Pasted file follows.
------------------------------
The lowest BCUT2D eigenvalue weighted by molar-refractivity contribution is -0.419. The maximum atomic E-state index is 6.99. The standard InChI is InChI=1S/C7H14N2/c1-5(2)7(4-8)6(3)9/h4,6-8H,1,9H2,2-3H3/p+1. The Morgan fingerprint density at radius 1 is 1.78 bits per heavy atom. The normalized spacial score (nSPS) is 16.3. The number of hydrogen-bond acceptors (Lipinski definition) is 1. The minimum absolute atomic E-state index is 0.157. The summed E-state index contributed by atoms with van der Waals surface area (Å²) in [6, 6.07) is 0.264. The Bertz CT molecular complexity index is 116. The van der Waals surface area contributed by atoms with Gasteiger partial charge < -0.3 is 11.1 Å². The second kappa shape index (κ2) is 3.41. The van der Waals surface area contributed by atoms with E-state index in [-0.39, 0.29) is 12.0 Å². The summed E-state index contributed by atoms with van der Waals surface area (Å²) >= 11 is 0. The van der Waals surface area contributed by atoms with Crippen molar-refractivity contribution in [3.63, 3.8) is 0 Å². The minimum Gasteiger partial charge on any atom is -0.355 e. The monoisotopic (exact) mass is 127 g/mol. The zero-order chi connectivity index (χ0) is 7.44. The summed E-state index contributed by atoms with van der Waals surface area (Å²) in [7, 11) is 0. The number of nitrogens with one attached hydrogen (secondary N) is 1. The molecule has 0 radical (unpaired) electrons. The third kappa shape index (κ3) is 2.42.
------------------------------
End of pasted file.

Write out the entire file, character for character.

The lowest BCUT2D eigenvalue weighted by molar-refractivity contribution is -0.419. The maximum atomic E-state index is 6.99. The standard InChI is InChI=1S/C7H14N2/c1-5(2)7(4-8)6(3)9/h4,6-8H,1,9H2,2-3H3/p+1. The Morgan fingerprint density at radius 1 is 1.78 bits per heavy atom. The normalized spacial score (nSPS) is 16.3. The number of hydrogen-bond acceptors (Lipinski definition) is 1. The minimum absolute atomic E-state index is 0.157. The summed E-state index contributed by atoms with van der Waals surface area (Å²) in [6, 6.07) is 0.264. The Bertz CT molecular complexity index is 116. The van der Waals surface area contributed by atoms with Gasteiger partial charge < -0.3 is 11.1 Å². The second kappa shape index (κ2) is 3.41. The van der Waals surface area contributed by atoms with E-state index in [-0.39, 0.29) is 12.0 Å². The summed E-state index contributed by atoms with van der Waals surface area (Å²) >= 11 is 0. The van der Waals surface area contributed by atoms with Crippen molar-refractivity contribution in [3.63, 3.8) is 0 Å². The minimum Gasteiger partial charge on any atom is -0.355 e. The monoisotopic (exact) mass is 127 g/mol. The zero-order chi connectivity index (χ0) is 7.44. The summed E-state index contributed by atoms with van der Waals surface area (Å²) in [7, 11) is 0. The number of nitrogens with one attached hydrogen (secondary N) is 1. The molecule has 0 radical (unpaired) electrons. The third kappa shape index (κ3) is 2.42.